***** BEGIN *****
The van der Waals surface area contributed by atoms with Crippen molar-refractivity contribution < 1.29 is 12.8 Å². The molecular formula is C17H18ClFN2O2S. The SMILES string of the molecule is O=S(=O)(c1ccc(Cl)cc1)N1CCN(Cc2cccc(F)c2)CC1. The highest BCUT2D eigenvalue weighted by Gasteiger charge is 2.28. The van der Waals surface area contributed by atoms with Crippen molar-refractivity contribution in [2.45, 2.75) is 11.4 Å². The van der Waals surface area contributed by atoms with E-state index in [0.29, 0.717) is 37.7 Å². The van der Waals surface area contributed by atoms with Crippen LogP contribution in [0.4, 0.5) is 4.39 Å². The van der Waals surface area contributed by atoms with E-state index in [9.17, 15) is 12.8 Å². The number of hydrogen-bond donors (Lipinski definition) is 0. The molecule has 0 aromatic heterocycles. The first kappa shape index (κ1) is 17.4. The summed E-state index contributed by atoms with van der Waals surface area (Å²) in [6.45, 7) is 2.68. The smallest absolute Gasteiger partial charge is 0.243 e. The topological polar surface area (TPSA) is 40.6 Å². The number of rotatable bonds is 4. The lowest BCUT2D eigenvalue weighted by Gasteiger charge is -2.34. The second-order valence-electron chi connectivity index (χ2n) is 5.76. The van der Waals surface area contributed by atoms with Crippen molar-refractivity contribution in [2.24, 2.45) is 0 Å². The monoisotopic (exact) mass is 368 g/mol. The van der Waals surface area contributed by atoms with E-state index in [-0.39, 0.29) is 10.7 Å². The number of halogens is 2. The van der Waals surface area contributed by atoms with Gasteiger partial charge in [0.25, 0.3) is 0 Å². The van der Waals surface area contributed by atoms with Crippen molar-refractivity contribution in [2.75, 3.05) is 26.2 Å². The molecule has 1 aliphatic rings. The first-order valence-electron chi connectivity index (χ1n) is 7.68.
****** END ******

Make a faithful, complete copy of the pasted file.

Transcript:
The van der Waals surface area contributed by atoms with Crippen molar-refractivity contribution < 1.29 is 12.8 Å². The molecular formula is C17H18ClFN2O2S. The SMILES string of the molecule is O=S(=O)(c1ccc(Cl)cc1)N1CCN(Cc2cccc(F)c2)CC1. The highest BCUT2D eigenvalue weighted by Gasteiger charge is 2.28. The van der Waals surface area contributed by atoms with Crippen molar-refractivity contribution in [2.45, 2.75) is 11.4 Å². The van der Waals surface area contributed by atoms with E-state index in [0.29, 0.717) is 37.7 Å². The van der Waals surface area contributed by atoms with Crippen LogP contribution in [0.4, 0.5) is 4.39 Å². The van der Waals surface area contributed by atoms with E-state index in [9.17, 15) is 12.8 Å². The number of hydrogen-bond donors (Lipinski definition) is 0. The molecule has 0 aromatic heterocycles. The first kappa shape index (κ1) is 17.4. The summed E-state index contributed by atoms with van der Waals surface area (Å²) in [6.45, 7) is 2.68. The smallest absolute Gasteiger partial charge is 0.243 e. The topological polar surface area (TPSA) is 40.6 Å². The number of rotatable bonds is 4. The lowest BCUT2D eigenvalue weighted by Gasteiger charge is -2.34. The second-order valence-electron chi connectivity index (χ2n) is 5.76. The van der Waals surface area contributed by atoms with Crippen molar-refractivity contribution in [2.24, 2.45) is 0 Å². The monoisotopic (exact) mass is 368 g/mol. The van der Waals surface area contributed by atoms with E-state index in [-0.39, 0.29) is 10.7 Å². The number of halogens is 2. The van der Waals surface area contributed by atoms with Gasteiger partial charge in [0.25, 0.3) is 0 Å². The van der Waals surface area contributed by atoms with Crippen molar-refractivity contribution in [2.75, 3.05) is 26.2 Å². The molecule has 1 aliphatic rings. The first-order valence-electron chi connectivity index (χ1n) is 7.68.